TV + Movies

A Better World By A Bitter Queer

I imagine a world where queer villains exist amidst the constellation of queer characters in the universe of the story. I imagine a disabled superhero taking on the corrupt municipality in the Global South, but not before they go on their own journey to find disabled joy (lots of stimming scenes!) and community, before the municipality folx realize the futility of their exploits.

I recently watched a short film that was on the lines of imagining a better world by being LGBTQIA+ inclusive, and surprise surprise, I was not satisfied with how low the bar was for our collective queer future. Now before you call me greedy, insatiable, and any of those other choice words that countless people have hurled at me, a bisexual person who is often clocked as a woman, let me acknowledge that I appreciate my queer peers who showed up to document and reimagine the micro-aggressions that they face on a daily basis.

However, given my own experiences, some of it fell short of the queer liberation that I imagine for myself. This Pride Month, we invited people to share stories of how they imagined a safer queer future with Gaysi. Some contributors wrote about wanting a revolution that liberated queer folx from systemic oppression, while others wrote about the intersectionality of queer liberation, and still others emphasized on the need to build communities, families, and systems of solidarity that went beyond compulsorily romantic monogamy that has been peddled to use as the epitome of love. Having read and edited these stories, you’ll have to pardon me for thinking that watching a mother trying to persuade her son to consider a rishta from another man or someone clocking a trans-feminine person as a woman while directing them to the appropriately-gendered washroom, is as far as we can imagine a better future for ourselves.

The bit that particularly bothered me was when a school-going child is berated for not polishing their shoes. While the scene seems to indicate that the child is relieved to not be scolded for their gender-expression, it goes that there nonetheless exists a power dynamic in the school that causes students to live in fear of invalidation. There are also undertones of religious dogmatism, casteism, ableism, and couple’s privilege that peak through most of the narratives in this short.

Which brings me to my larger question: who among us really has the agency to broadcast our queer aspirations? As an avid sci-fi reader, i would often find myself disappointed at how the genre was dominated by the gaze of cis-white-men, who often equated queer sexuality with biblical depravity (think Barbarella). So imagine how cathartic it was for me to read Octavia Butler’s Patternist series, wherein she wove an intricate tale around race relations, genderqueerness, mind control and extra terrestrial plague. When I read the first book, it was as if I was allowing myself to breathe out and relax into my body, nudging it to take up space, while embracing all that had been labelled as eccentric voodoo. Yes, this was allowed to be sci-fi, I reassured myself.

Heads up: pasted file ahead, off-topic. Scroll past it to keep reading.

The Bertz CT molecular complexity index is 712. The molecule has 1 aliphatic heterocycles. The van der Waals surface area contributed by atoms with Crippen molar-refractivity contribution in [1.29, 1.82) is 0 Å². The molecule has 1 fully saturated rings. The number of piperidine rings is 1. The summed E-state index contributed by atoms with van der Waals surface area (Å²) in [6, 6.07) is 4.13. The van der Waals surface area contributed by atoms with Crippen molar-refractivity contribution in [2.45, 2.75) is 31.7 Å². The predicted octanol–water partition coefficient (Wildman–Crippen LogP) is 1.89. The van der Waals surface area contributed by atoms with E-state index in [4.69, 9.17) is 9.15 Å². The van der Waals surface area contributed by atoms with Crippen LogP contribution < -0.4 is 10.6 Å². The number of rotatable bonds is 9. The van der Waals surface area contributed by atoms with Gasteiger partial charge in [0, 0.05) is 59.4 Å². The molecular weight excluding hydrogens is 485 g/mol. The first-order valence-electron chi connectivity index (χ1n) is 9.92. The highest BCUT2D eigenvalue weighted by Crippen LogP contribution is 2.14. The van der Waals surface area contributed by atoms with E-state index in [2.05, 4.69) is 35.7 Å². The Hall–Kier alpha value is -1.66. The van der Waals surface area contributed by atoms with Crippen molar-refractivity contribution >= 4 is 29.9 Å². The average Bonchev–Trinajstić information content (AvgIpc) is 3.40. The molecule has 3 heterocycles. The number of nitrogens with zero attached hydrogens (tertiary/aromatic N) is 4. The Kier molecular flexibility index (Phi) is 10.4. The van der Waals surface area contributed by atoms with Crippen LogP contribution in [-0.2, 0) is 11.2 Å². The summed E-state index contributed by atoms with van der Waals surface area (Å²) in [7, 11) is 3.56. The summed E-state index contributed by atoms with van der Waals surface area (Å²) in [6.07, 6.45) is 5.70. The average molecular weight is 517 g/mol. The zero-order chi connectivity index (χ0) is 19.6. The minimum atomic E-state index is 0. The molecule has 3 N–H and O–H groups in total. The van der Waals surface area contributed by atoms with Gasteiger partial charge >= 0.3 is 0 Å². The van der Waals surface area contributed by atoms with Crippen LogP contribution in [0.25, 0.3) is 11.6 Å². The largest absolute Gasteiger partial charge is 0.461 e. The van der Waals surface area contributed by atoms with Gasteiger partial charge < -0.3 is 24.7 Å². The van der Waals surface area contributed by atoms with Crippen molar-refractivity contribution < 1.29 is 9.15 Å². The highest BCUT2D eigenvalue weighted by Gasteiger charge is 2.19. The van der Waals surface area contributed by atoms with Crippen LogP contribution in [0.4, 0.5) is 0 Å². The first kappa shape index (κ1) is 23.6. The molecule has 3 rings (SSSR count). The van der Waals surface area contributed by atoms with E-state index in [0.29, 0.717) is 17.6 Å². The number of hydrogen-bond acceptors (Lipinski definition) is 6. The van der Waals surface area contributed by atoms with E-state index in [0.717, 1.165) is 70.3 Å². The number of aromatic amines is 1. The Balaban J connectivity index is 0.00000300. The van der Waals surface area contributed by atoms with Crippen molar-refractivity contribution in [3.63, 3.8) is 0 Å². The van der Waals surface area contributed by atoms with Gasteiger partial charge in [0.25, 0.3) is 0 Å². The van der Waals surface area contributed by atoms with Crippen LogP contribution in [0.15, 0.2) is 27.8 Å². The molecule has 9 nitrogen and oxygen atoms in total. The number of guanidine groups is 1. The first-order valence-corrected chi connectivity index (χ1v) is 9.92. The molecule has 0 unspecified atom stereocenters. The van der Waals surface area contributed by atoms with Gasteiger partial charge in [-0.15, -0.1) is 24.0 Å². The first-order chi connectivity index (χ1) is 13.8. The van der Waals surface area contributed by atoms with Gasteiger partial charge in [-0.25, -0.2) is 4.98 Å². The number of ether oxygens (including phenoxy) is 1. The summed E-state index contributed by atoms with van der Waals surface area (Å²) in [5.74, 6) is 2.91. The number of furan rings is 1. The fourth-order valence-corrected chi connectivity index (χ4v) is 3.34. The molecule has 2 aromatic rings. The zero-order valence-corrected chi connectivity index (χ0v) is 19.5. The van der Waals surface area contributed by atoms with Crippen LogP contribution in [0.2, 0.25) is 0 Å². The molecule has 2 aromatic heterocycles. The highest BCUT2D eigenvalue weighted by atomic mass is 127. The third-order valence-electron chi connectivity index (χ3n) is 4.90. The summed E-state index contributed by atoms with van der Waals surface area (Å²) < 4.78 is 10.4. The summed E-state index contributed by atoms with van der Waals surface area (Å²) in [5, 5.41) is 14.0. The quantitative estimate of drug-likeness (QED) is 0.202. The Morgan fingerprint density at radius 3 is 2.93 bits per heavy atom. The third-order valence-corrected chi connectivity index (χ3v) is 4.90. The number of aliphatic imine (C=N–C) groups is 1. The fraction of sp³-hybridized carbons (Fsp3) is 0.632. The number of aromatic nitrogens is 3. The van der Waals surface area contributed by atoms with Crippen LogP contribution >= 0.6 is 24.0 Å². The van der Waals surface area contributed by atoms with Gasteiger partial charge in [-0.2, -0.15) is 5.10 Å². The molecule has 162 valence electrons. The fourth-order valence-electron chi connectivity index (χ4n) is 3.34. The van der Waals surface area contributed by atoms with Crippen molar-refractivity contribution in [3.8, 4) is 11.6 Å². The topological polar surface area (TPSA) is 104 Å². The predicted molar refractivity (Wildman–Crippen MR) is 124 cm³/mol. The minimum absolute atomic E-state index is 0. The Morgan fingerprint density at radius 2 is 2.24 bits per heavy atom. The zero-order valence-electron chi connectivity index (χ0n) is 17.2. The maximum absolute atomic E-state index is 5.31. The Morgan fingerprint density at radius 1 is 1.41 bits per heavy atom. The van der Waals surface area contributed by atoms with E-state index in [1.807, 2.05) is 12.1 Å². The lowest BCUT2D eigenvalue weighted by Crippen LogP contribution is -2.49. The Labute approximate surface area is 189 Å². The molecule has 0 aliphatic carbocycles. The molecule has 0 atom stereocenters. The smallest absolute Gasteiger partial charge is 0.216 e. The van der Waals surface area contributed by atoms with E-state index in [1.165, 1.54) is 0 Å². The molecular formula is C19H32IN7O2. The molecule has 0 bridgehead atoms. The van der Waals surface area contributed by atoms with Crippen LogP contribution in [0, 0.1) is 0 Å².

Then why must I shrink my imagination in the face of fascism, systemic patriarchy, casteism & religious tensions that keep me separated from those I love so fiercely, and white supremacy? Why can I not imagine a world where queer folx do not walk around on eggshells, only to be allowed a morsel of acceptance. I want a world where gender-neutral bathrooms are commonplace, with facilities for menstruators and one that prioritizes accessibility for disabled users and their aids, big and small, furry or otherwise. I want a world where queerness does not wait to be accepted by cis-het systems, but where it participates in world-building, actively, enthusiastically, and sometimes makes its own mis-steps, without it being blamed on queerness. I imagine a world where queer villains exist amidst the constellation of queer characters in the universe of the story. I imagine a disabled superhero taking on the corrupt municipality in the Global South, but not before they go on their own journey to find disabled joy (lots of stimming scenes!) and community, before the municipality folx realize the futility of their exploits. I want to dream big without being told that it’s too big and that I should make a meal out of breadcrumbs. To be audaciously queer, and nothing short of it. 

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Tejaswi is journalist and researcher whose attention is captured by post-colonial human relationships at a time of the Internet of Things. She can't wait to become a full-time potter soon, though!

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